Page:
At the same time, 2015 was the year when the international community took action on the threats posed to freelancers in combat zones. With increasing competition from unofficial or online sources, the mainstream media now lacks the means for big operations. Accordingly, they take journalists off the payroll and use them on a freelance basis. Among developed countries’ journalists, freelancers face the greatest risk of persecution because of tenuous job security and lack of institutional oversight. In general, they are both more willing to take risks and less inhibited from doing so. The Dart Center’s Global Safety Principles and Practices was first introduced last February to try to improve the safety of journalists in light of threats. Since then, signatories include ABC News, CBS News, CNN, NBC News, PBS Frontline, and BBC. These discussions came in light of 2014’s numerous threats to freelancers at the hands of state and non-state actors. It also culminated in an information-sharing program spearheaded by BuzzFeed, and a census regarding a “freelancer insurance pool” by Agence France Press, among other initiatives aiming to make it safer to be a freelance journalist.
The journalistic contingent most threatened, however, is that of local journalists in systems without a free press. On the extreme end, either organized crime, a restrictive state, or rebel groups threaten journalists’ lives. This is the case in Mexico, where areas like Veracruz are incredibly dangerous for journalists who speak out against the relationship between cartels and the state apparatus. But persecution need not be fatal to be serious. In Argentina, controlling media laws frequently pit the government against media magnates and members of the press. While the plethora of unsolved journalists’ murders in the Philippines mark a state unwilling to take action. Quite often, the threat is most keenly felt from non-state actors like Nigeria’s Boko Haram. Sometimes it is difficult to tell from where threats originate, as in the murders of 5 journalists in South Sudan, which occurred in late January of last year. Despite the risks of living so close to the danger, local journalists—most at risk of persecution, repression, and death—are the least heard-of group in the Western world. Their safety is the subject of the fewest op-eds and of the least media coverage.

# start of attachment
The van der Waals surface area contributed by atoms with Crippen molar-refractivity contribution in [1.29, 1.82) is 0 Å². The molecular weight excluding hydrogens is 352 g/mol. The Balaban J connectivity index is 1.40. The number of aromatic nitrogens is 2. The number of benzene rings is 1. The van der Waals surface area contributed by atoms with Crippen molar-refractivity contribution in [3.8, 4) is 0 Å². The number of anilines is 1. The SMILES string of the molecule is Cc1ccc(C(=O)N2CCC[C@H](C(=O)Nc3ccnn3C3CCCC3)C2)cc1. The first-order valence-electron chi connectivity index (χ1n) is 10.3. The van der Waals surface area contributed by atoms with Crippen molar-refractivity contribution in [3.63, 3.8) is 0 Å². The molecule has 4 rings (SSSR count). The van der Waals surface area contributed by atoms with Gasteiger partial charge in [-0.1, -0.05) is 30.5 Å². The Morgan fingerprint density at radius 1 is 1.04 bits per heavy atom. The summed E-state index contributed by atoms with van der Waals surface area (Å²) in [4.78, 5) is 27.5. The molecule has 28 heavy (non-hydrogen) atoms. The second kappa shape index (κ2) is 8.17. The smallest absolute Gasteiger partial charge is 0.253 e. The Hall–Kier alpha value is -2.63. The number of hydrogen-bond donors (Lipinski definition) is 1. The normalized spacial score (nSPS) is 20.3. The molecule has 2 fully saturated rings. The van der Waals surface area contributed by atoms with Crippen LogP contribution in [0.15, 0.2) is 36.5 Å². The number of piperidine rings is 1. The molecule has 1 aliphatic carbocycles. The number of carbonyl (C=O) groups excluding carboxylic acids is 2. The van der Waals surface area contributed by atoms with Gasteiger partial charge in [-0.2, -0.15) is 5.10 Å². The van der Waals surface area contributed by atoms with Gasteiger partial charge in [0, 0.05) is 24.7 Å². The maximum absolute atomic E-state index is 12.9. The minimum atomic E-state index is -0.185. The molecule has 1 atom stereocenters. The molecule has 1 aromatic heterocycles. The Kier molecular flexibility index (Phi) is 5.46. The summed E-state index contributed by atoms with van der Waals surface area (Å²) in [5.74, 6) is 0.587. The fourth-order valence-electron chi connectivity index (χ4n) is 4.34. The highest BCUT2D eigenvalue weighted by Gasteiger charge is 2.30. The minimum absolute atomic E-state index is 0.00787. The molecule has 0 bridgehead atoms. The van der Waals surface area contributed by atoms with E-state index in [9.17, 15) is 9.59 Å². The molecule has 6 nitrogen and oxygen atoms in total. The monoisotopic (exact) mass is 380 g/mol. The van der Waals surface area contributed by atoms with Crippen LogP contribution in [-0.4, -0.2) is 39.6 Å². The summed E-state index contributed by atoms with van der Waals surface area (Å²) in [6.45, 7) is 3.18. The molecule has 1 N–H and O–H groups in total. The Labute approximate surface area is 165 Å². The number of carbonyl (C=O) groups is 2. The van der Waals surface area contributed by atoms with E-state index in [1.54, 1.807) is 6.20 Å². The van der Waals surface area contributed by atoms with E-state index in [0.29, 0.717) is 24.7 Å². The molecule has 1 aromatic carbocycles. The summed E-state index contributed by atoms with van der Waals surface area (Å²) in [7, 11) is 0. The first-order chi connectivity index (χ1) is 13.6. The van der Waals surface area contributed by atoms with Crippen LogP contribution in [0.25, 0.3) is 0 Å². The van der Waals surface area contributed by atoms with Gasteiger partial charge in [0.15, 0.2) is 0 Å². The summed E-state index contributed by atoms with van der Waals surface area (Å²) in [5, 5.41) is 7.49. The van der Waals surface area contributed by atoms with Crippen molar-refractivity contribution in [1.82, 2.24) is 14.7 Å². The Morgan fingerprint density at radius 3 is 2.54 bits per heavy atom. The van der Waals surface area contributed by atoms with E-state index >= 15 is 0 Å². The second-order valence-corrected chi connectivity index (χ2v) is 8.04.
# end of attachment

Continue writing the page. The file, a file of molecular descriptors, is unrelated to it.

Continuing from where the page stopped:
Although there is truth to these generalizations, there can be no universal portrayal of journalists, of their accomplishments and motivations. The story is not a simple one. Salaried journalists have different limitations than freelancers. Local journalists have different loyalties than foreign ones. In some countries, the media is an extension of the state. In others, they are diametrically opposed. Journalists can be hemmed in from all sides: the state, non-state actors, and journalists’ own superiors. The Israeli-Palestinian conflict is a good example of journalists facing pressures from conflicting interests, in this case those of Israel and Palestine, which themselves are not single-stranded. Just as journalists have different motivations for reporting on what they choose to, and tell their stories in different ways, the groups looking to limit freedom of expression also have their own reasons. This can involve anything from threats and murder to repression through arbitrary imprisonment; from targeting by both riot police and rioters to punitive measures in the name of national security or anti-blasphemy.